03/01/2012 08:47 pm ET Updated May 01, 2012

Parshat Tetzaveh: Weekly Torah Portion Summary, Questions, Resources

Editor's note: The HuffTorah is an overview of the Torah reading of the week and includes links to additional resources for study and discussion. Read the full text of Parshat Tetzaveh with interlinear Hebrew/English.

And command the Children of Israel: Bring pure, clear, ready-to-light olive oil to ignite the lamp so that it may burn continually.

Aaron and his sons, Nadab, Abihu, Eleazar and Itamar, should arrange it so that it will burn from night to morning. This law is eternal.

Draw Aaron and his sons close to you. Elevate them from the rest of the people so that they may be priests for God. Make holy garments of honor and splendor for Aaron. Speak to the Children who have the spirit of wisdom, and they shall make priestly garments for Aaron: a breastplate, an apron, a robe, a checkered tunic, a turban, a sash. The wise ones shall collect gold, turquoise, purple and crimson wool, and linen to make these.

A professional weaver should make an apron of gold thread, turquoise, purple and crimson wool and twisted linen with a decorative belt and shoulder straps of the same material. Engrave two Shoham stones with the names of the 12 Tribes -- six on each stone, in order of birth, engraved clearly, as stones of remembrance. Place these on the shoulder straps.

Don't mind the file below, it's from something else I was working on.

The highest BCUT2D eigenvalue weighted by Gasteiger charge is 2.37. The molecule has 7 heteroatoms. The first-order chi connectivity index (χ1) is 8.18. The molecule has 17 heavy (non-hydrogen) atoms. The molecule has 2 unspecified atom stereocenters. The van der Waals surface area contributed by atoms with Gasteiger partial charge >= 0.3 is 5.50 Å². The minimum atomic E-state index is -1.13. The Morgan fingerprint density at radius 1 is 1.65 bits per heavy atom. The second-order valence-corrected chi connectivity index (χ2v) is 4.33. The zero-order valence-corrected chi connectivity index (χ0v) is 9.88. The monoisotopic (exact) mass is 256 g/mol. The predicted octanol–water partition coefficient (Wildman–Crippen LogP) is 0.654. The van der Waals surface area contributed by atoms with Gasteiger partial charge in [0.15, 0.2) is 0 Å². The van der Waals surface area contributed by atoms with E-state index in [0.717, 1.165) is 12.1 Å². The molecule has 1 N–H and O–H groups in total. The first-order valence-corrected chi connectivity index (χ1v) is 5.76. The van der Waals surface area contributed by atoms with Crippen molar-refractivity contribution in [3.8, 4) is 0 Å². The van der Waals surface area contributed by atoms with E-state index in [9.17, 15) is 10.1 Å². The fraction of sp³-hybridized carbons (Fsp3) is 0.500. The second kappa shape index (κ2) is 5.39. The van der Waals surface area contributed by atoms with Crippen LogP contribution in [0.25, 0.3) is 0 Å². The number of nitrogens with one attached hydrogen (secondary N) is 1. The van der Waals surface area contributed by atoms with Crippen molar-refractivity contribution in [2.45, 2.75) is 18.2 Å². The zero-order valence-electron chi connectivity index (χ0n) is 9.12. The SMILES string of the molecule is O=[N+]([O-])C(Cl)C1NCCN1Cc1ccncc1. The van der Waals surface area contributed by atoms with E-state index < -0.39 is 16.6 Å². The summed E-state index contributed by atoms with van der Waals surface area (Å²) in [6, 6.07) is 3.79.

Make a breastplate of judgment and atonement. The settings and the cables should be gold. The plate, from the usual gold-turquoise-purple-crimson-and-linen, should be one span by one span and set with precious stones in four rows of three: red quarts, emerald and yellow quartz; ruby, sapphire and beryl; red zirconium, striped quartz and amethyst; yellow-green olivine, onyx and opaque quartz. Engrave the names of the Tribes on the stones. One tribe for one stone, in birth order. Make chains and rings of gold to fasten the breastplate to the apron so that it will not move. When Aaron, the High Priest, enters the holiest place, he will have the names of the 12 Tribes on his heart. Always on his heart. Place a parchment with God's name -- the Urim and the Tummim -- into the breastplate. God will be on Aaron's heart now, too. Always.

Make a turquoise robe with a coat-of-armor collar to be worn beneath the apron. It may not be torn. At the bottom edge of the robe should be sewn pomegranates and gold bells, one after another all around. When Aaron enters and leaves the Holy of Holies, the bells will be heard so that he will not die.